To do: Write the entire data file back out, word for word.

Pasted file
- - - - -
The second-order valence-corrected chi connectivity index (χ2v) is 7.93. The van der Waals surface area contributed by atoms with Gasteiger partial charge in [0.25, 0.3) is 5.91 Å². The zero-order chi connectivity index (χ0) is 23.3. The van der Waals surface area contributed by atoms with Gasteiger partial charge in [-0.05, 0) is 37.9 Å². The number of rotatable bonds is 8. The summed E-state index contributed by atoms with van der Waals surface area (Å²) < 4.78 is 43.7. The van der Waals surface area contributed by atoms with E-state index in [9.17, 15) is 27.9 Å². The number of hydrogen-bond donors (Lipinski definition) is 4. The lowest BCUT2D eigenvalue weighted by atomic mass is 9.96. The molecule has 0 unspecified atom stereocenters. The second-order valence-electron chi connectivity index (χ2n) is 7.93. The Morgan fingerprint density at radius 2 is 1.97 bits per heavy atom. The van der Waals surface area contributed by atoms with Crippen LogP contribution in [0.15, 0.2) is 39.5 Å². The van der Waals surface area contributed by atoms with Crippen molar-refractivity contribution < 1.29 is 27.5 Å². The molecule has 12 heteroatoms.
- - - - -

The second-order valence-corrected chi connectivity index (χ2v) is 7.93. The van der Waals surface area contributed by atoms with Gasteiger partial charge in [0.25, 0.3) is 5.91 Å². The zero-order chi connectivity index (χ0) is 23.3. The van der Waals surface area contributed by atoms with Gasteiger partial charge in [-0.05, 0) is 37.9 Å². The number of rotatable bonds is 8. The summed E-state index contributed by atoms with van der Waals surface area (Å²) < 4.78 is 43.7. The van der Waals surface area contributed by atoms with E-state index in [9.17, 15) is 27.9 Å². The number of hydrogen-bond donors (Lipinski definition) is 4. The lowest BCUT2D eigenvalue weighted by atomic mass is 9.96. The molecule has 0 unspecified atom stereocenters. The second-order valence-electron chi connectivity index (χ2n) is 7.93. The Morgan fingerprint density at radius 2 is 1.97 bits per heavy atom. The van der Waals surface area contributed by atoms with Crippen LogP contribution in [0.15, 0.2) is 39.5 Å². The van der Waals surface area contributed by atoms with Crippen molar-refractivity contribution < 1.29 is 27.5 Å². The molecule has 12 heteroatoms.